Here’s a hint. Speak to officials in the Education ministry and you will probably hear that Irani is, as Chauhan wishes to be, ‘a good administrator’. By this they mean she works hard and does her homework on various fronts. She manages.
Another hint— besides ‘managing’, what other virtue do Irani and Chauhan have in common? Answer: The lack of a strong, distinct, individual vision for what they want to achieve with their charges.
And so, one obvious reason for such appointments is that the Indian Right, overseen not just by the ruling BJP but also the party’s ideological parent organization the RSS, wants – in the cultural and educational spheres particularly – ideological puppets who will be grateful enough to work hard and get things done, but who will not in any way obstruct their agenda.
But wait a while. Have you noticed the unabashed manner in which the appointments are being made? A message, almost in the form of a Chinese whisper, seems to be being sent out with the announcement of each new appointee. Can you hear it?
The message is: What did your intellectualizing get you? Did it prevent us from coming to power? Did it prevent people from voting for us or volunteering for us or funding us? What can you do if you dislike an appointment? Write a column? Lambast us on a TV show? We will appoint 10 more candidates, equally distasteful to you, in response.
Mihir S Sharma, in a recent column, suggested an ideological takeover of culture and education in the country. In doing so, he compared what the Right is doing to what the Left did in West Bengal and differentiated it from what the Congress did in India.
Right Wing publications such as Swarajya, on the other hand, in many of their articles, have suggested that such a takeover comprises a sort of counter-intellectualism on the part of the Right— an effort to gain more legitimate representation in the educational and cultural worlds.
But what if it weren’t counter-intellectualism? For – let us raise the question for the third time, how on earth does that explain the appointment of those less eligible for a post, when those clearly more eligible, from the same ideological spectrum, are around? What if it were instead, ‘anti-intellectualism’?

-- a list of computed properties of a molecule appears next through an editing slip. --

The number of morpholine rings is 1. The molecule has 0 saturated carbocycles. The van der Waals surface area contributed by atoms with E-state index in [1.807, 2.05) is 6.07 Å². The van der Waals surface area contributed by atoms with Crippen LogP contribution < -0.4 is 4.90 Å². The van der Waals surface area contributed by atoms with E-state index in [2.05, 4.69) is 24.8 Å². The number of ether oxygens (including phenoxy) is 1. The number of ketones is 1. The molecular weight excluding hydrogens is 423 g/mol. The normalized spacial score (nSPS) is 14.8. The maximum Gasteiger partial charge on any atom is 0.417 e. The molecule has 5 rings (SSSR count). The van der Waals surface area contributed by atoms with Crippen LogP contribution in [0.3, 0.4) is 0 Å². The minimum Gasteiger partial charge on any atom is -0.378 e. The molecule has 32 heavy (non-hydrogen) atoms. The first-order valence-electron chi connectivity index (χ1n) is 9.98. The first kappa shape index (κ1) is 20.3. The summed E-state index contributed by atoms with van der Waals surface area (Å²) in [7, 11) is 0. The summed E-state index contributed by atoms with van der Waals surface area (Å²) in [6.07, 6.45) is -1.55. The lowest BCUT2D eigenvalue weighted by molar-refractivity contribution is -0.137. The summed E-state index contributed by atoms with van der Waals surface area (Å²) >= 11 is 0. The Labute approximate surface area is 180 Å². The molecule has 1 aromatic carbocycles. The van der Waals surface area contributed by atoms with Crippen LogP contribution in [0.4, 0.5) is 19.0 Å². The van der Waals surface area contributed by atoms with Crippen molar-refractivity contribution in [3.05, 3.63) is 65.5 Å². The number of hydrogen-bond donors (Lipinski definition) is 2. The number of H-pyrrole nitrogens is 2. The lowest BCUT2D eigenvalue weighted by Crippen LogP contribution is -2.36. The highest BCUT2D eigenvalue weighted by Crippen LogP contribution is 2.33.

Anti-intellectualism is not a new or an Indian phenomenon. In a milder form, for instance, the idea has been defined, in America, in the writings of journalist Paul Johnson and economist Thomas Sowell. Sowell also argues that anti-colonialism may have formed the basis for anti-intellectualism. It persists, in the US, in the more ridiculous ideas of some Republican politicians.
In its more horrifying avatars, anti-intellectualism has emerged in incidents such as the Khmer Rouge trials, where individuals have been condemned to death for wearing glasses or knowing a foreign language or ‘The Night of the Long Batons’ in Argentina where five faculties of the university of Buenos Aires were dislodged. The name for the latter incident derives from the sticks used to strike hundreds of students and professors while they were being forced out of university buildings.
Anti-intellectualism was married steadfastly with Fascism when philosopher Giovanni Gentile presented it as an ideological basis for the same. At a ‘Congress of fascist Culture’, Gentile said: “Fascism combats not intelligence, but intellectualism which is a sickness of the intellect… ”